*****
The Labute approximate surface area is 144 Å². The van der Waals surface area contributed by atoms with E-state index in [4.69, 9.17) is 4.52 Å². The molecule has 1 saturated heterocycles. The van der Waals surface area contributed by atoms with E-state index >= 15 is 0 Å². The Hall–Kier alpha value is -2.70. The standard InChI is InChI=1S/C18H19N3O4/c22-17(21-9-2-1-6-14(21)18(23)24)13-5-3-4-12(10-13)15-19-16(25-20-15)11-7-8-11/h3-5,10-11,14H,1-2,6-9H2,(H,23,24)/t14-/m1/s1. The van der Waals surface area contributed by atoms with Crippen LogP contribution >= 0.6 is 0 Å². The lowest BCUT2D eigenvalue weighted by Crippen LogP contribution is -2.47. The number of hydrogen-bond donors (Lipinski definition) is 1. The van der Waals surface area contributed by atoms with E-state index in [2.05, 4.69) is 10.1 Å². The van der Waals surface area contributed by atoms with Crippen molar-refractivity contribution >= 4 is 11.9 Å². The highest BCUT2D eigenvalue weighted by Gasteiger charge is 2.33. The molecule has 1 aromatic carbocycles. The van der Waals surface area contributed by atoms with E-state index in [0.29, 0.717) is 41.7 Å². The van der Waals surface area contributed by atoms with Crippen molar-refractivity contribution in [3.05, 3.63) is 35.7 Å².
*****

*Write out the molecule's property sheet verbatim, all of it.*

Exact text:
The Labute approximate surface area is 144 Å². The van der Waals surface area contributed by atoms with E-state index in [4.69, 9.17) is 4.52 Å². The molecule has 1 saturated heterocycles. The van der Waals surface area contributed by atoms with E-state index >= 15 is 0 Å². The Hall–Kier alpha value is -2.70. The standard InChI is InChI=1S/C18H19N3O4/c22-17(21-9-2-1-6-14(21)18(23)24)13-5-3-4-12(10-13)15-19-16(25-20-15)11-7-8-11/h3-5,10-11,14H,1-2,6-9H2,(H,23,24)/t14-/m1/s1. The van der Waals surface area contributed by atoms with Crippen LogP contribution >= 0.6 is 0 Å². The lowest BCUT2D eigenvalue weighted by Crippen LogP contribution is -2.47. The number of hydrogen-bond donors (Lipinski definition) is 1. The van der Waals surface area contributed by atoms with E-state index in [2.05, 4.69) is 10.1 Å². The van der Waals surface area contributed by atoms with Crippen molar-refractivity contribution >= 4 is 11.9 Å². The highest BCUT2D eigenvalue weighted by Gasteiger charge is 2.33. The molecule has 1 aromatic carbocycles. The van der Waals surface area contributed by atoms with E-state index in [0.29, 0.717) is 41.7 Å². The van der Waals surface area contributed by atoms with Crippen molar-refractivity contribution in [3.05, 3.63) is 35.7 Å².